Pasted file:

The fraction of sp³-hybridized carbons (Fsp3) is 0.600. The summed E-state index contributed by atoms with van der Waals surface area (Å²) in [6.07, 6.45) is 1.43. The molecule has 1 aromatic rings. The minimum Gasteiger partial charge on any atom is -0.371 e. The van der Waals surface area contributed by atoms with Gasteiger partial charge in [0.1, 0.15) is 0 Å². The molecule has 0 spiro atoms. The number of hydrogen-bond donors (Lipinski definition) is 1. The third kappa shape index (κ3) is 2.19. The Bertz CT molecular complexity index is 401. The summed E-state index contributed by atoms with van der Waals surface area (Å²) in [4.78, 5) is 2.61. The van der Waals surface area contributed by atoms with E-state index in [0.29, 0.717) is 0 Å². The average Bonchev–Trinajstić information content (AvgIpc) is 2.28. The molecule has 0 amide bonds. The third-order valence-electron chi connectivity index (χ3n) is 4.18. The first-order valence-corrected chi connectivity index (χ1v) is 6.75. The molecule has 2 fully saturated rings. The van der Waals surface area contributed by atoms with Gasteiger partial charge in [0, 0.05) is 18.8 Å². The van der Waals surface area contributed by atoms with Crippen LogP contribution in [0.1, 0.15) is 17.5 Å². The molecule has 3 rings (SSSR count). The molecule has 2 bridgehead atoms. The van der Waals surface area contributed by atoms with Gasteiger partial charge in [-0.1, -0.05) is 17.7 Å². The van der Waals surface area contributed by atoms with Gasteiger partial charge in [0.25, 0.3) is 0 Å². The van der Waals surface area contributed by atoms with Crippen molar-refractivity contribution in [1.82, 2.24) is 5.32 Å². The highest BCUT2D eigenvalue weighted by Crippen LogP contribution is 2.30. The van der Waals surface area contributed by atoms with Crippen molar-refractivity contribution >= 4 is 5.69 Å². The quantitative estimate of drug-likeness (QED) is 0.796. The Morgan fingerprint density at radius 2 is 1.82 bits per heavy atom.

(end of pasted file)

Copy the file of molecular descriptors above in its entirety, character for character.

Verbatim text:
The fraction of sp³-hybridized carbons (Fsp3) is 0.600. The summed E-state index contributed by atoms with van der Waals surface area (Å²) in [6.07, 6.45) is 1.43. The molecule has 1 aromatic rings. The minimum Gasteiger partial charge on any atom is -0.371 e. The van der Waals surface area contributed by atoms with Gasteiger partial charge in [0.1, 0.15) is 0 Å². The molecule has 0 spiro atoms. The number of hydrogen-bond donors (Lipinski definition) is 1. The third kappa shape index (κ3) is 2.19. The Bertz CT molecular complexity index is 401. The summed E-state index contributed by atoms with van der Waals surface area (Å²) in [4.78, 5) is 2.61. The van der Waals surface area contributed by atoms with E-state index in [0.29, 0.717) is 0 Å². The average Bonchev–Trinajstić information content (AvgIpc) is 2.28. The molecule has 0 amide bonds. The third-order valence-electron chi connectivity index (χ3n) is 4.18. The first-order valence-corrected chi connectivity index (χ1v) is 6.75. The molecule has 2 fully saturated rings. The van der Waals surface area contributed by atoms with Gasteiger partial charge in [0, 0.05) is 18.8 Å². The van der Waals surface area contributed by atoms with Crippen LogP contribution in [0.1, 0.15) is 17.5 Å². The molecule has 3 rings (SSSR count). The molecule has 2 bridgehead atoms. The van der Waals surface area contributed by atoms with Gasteiger partial charge in [-0.1, -0.05) is 17.7 Å². The van der Waals surface area contributed by atoms with Gasteiger partial charge in [0.25, 0.3) is 0 Å². The van der Waals surface area contributed by atoms with Crippen molar-refractivity contribution in [1.82, 2.24) is 5.32 Å². The highest BCUT2D eigenvalue weighted by Crippen LogP contribution is 2.30. The van der Waals surface area contributed by atoms with Crippen molar-refractivity contribution >= 4 is 5.69 Å². The quantitative estimate of drug-likeness (QED) is 0.796. The Morgan fingerprint density at radius 2 is 1.82 bits per heavy atom.